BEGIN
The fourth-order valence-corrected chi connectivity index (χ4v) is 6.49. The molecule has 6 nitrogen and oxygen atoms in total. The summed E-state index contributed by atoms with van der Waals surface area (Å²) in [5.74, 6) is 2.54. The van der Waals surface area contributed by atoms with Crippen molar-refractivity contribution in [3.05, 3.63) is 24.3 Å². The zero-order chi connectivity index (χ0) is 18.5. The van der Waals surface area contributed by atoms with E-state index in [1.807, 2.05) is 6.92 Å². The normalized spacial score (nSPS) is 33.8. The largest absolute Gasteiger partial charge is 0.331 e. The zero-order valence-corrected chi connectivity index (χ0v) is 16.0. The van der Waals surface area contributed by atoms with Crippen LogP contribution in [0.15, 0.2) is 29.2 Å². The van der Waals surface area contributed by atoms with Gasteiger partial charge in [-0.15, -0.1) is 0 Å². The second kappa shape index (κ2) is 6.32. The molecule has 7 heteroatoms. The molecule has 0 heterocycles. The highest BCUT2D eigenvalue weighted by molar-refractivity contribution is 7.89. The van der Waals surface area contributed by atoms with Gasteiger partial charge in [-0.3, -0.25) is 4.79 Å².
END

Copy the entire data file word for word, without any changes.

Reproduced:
The fourth-order valence-corrected chi connectivity index (χ4v) is 6.49. The molecule has 6 nitrogen and oxygen atoms in total. The summed E-state index contributed by atoms with van der Waals surface area (Å²) in [5.74, 6) is 2.54. The van der Waals surface area contributed by atoms with Crippen molar-refractivity contribution in [3.05, 3.63) is 24.3 Å². The zero-order chi connectivity index (χ0) is 18.5. The van der Waals surface area contributed by atoms with E-state index in [1.807, 2.05) is 6.92 Å². The normalized spacial score (nSPS) is 33.8. The largest absolute Gasteiger partial charge is 0.331 e. The zero-order valence-corrected chi connectivity index (χ0v) is 16.0. The van der Waals surface area contributed by atoms with Crippen LogP contribution in [0.15, 0.2) is 29.2 Å². The van der Waals surface area contributed by atoms with Gasteiger partial charge in [-0.15, -0.1) is 0 Å². The second kappa shape index (κ2) is 6.32. The molecule has 7 heteroatoms. The molecule has 0 heterocycles. The highest BCUT2D eigenvalue weighted by molar-refractivity contribution is 7.89. The van der Waals surface area contributed by atoms with Gasteiger partial charge in [-0.3, -0.25) is 4.79 Å².